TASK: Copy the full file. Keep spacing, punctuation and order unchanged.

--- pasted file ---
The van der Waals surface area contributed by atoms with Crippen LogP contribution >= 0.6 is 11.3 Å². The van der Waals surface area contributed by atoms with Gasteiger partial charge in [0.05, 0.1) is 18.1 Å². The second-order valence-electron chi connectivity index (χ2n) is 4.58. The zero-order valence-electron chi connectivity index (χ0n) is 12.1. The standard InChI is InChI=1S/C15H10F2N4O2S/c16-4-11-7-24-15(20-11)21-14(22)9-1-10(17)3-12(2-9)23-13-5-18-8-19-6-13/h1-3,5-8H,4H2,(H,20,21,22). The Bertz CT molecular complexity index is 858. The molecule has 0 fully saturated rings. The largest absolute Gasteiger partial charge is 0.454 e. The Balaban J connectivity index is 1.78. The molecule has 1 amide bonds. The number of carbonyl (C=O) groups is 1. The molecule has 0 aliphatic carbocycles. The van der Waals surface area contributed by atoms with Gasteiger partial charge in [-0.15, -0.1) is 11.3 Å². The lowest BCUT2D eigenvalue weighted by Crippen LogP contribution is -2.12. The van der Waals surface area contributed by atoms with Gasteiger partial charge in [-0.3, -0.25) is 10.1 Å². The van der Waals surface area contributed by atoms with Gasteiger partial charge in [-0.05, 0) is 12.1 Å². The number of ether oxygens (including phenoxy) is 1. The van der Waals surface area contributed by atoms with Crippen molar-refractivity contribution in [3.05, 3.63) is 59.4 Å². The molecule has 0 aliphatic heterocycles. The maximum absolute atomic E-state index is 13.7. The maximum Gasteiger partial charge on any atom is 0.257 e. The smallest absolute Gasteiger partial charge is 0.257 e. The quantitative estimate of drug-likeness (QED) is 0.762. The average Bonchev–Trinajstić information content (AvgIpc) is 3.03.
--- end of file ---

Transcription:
The van der Waals surface area contributed by atoms with Crippen LogP contribution >= 0.6 is 11.3 Å². The van der Waals surface area contributed by atoms with Gasteiger partial charge in [0.05, 0.1) is 18.1 Å². The second-order valence-electron chi connectivity index (χ2n) is 4.58. The zero-order valence-electron chi connectivity index (χ0n) is 12.1. The standard InChI is InChI=1S/C15H10F2N4O2S/c16-4-11-7-24-15(20-11)21-14(22)9-1-10(17)3-12(2-9)23-13-5-18-8-19-6-13/h1-3,5-8H,4H2,(H,20,21,22). The Bertz CT molecular complexity index is 858. The molecule has 0 fully saturated rings. The largest absolute Gasteiger partial charge is 0.454 e. The Balaban J connectivity index is 1.78. The molecule has 1 amide bonds. The number of carbonyl (C=O) groups is 1. The molecule has 0 aliphatic carbocycles. The van der Waals surface area contributed by atoms with Gasteiger partial charge in [-0.15, -0.1) is 11.3 Å². The lowest BCUT2D eigenvalue weighted by Crippen LogP contribution is -2.12. The van der Waals surface area contributed by atoms with Gasteiger partial charge in [-0.3, -0.25) is 10.1 Å². The van der Waals surface area contributed by atoms with Gasteiger partial charge in [-0.05, 0) is 12.1 Å². The number of ether oxygens (including phenoxy) is 1. The van der Waals surface area contributed by atoms with Crippen molar-refractivity contribution in [3.05, 3.63) is 59.4 Å². The molecule has 0 aliphatic heterocycles. The maximum absolute atomic E-state index is 13.7. The maximum Gasteiger partial charge on any atom is 0.257 e. The smallest absolute Gasteiger partial charge is 0.257 e. The quantitative estimate of drug-likeness (QED) is 0.762. The average Bonchev–Trinajstić information content (AvgIpc) is 3.03.